The other side 48 of sliding block 42 engages operation part 38 in the form of an operating screw 50. Screw 50 has an interior hexagonal cutout for the engagement of a operating tool (not shown), for example, an interior hexagonal wrench. Operating screw 50 is guided into and out of mounting housing 40 by means of its exterior threading 52 and interior threading 54 of the housing. A separate structural part strikes with a detent part 56 on the other end 48 of sliding block 42. Under the effect of accumulator 34, sliding block 42 is pressed on the detent part 56 of operating screw 50. Interior threading 54, which opens into the environment, is cut in such a manner into a length of mounting housing 40 that the entire pivot path provided for second driving axle 16 and consequently for toolholder 10 is obtained.

Sliding block 42 has a middle bore 58 as an engagement point. The diameter of bore 58 is greater than the diameter of adjustment part 30 in the form of an adjustment pivot pin 60. As shown particularly in FIG. 1 pivot pin 60 is received and fitted tightly in a shaped bore 62 in toolholder mounting 12. Within middle bore 58, in turn, a detent surface 64 for pivot 60 is provided and is part of a detent screw 66. Detent screw 66 extends through the middle of the disk spring arrangement and is screwed into sliding block 42. The free end of detent screw 66 is guided movably in the wall of mounting housing 40, and can be secured by means of a traditional Loctite connection within the interior threading of sliding block 42. At the free end of detent screw 66, an engagement point for an operating tool (not shown) is present for moving detent screw 66 within sliding block 42, to limit the free space within middle bore 58 of sliding block 42.

An anti-torsion member 70 (FIG. 3) is provided so that with such a setting process, sliding block 42 cannot be turned within its guide 68. Anti-torsion member 70 has a set screw 72 which is threadedly engaged in mounting housing 40. One free contact end of set screw 72 is engaged in a longitudinal groove 74 of sliding block 42. Thus, on the one hand an effective anti-torsion member 70 is supplied. On the other hand, the longitudinal mobility of mounting housing 40 relative to sliding block 42 is guaranteed, the same as before. Also, set screw 72 can be clamped permanently by a traditional Loctite connection within mounting housing 40.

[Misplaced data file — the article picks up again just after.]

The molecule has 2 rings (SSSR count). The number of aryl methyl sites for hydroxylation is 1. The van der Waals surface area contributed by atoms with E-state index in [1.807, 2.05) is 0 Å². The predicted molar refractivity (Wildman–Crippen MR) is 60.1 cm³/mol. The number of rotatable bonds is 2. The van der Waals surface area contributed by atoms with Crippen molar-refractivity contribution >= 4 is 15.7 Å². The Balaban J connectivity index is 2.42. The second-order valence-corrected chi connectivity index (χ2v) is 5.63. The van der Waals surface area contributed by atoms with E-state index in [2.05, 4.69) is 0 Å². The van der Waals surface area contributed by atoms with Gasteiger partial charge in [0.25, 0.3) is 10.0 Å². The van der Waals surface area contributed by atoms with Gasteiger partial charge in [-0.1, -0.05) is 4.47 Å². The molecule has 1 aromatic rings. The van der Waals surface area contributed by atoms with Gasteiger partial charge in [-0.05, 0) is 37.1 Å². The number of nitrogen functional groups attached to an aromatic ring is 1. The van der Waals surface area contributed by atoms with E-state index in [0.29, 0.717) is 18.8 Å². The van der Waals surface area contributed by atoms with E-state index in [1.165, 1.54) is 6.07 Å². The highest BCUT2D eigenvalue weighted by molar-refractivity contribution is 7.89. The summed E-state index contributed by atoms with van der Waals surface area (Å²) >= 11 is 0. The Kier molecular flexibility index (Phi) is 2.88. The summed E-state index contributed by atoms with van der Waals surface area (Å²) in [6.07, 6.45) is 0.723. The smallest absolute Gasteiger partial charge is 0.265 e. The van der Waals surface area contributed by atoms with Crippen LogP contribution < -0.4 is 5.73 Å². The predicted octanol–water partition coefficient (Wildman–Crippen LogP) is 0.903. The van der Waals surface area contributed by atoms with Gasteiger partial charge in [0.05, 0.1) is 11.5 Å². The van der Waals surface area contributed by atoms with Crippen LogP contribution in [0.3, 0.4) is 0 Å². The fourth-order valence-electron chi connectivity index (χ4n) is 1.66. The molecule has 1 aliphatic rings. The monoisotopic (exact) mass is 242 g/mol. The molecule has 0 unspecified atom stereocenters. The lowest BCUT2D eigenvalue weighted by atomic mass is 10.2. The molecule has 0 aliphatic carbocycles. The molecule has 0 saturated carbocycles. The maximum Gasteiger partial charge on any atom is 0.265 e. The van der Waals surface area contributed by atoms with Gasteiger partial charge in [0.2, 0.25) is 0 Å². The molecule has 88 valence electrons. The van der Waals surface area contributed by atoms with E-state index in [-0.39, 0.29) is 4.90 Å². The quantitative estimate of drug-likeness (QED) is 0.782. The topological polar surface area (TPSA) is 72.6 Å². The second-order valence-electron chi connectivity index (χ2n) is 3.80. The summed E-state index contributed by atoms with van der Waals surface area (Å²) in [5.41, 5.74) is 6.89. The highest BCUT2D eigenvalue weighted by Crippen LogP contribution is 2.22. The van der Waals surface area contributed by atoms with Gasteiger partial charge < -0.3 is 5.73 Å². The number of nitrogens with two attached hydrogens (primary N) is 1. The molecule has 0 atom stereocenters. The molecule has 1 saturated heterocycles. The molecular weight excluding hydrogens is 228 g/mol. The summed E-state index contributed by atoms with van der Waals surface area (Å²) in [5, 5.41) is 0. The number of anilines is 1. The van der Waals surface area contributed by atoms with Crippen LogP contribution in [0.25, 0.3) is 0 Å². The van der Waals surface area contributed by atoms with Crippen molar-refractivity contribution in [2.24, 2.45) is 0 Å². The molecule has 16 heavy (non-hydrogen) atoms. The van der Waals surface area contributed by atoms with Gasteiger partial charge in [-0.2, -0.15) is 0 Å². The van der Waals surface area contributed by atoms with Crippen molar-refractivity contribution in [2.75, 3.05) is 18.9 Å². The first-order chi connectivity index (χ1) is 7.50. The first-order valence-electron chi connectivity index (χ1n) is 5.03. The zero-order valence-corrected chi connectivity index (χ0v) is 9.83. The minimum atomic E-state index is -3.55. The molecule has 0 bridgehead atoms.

Mounting housing 40 has a flange-like extension 76 on both mounting housing sides in the area of the engagement of set screw 72. Each extension is penetrated by a clamping screw 78, which serves (FIG. 2) for subsequent clamping of setting part 32 on toolholder 10. In order to be able to attain a certain tolerance equalization for this clamping, clamping screws 78 extend through enlarged bores 80 within flange-like extensions 76. Consequently the distance between the clamping screws 78 can be varied.

As shown in FIG. 1, adjustment part 30 projects position-centered over the specific bearing surface 82 of toolholder mounting 12, i.e., defines a center position for the apparatus and can be overlapped by setting part 32 in extension of contract surfact 84 of toolhholder 10 for engagement. Bearing surface 82 and contact surface 84 are made to provide in exact plane-parallel contact of toolholder 10 on toolholder mounting 12. Setting part 32 engages on the side of a projecting shelf-like ledge 86 of toolholder 10. Shelf-like ledge 86 is at a slightly greater height than setting part 32 when viewed in alignment with adjustment part 30.

The adjustment and/or alignment arrangement according to the present invention is now described in greater detail by one exemplary, practical adjustment procedure. First the middle bore 58 of sling block 42 is adjusted with detent screw 66 for diameter adjustment to relate to the diameter of adjustment pivot pin 60. Then, mounting housing 40 is clamped by means of clamping screw 78 onto toolholder 10, especially at its projecting shelf-like ledge 86. Since the diameter of pin-like adjustment pivot pin 60 is of very narrow tolerance, the basic setting preferably occurs only one time during the tool manufacture. In the later operation, on site, the basic setting can be corrected upon the appearance of spots of wear on adjustment pivot pin 60 or with modification of the angle setting.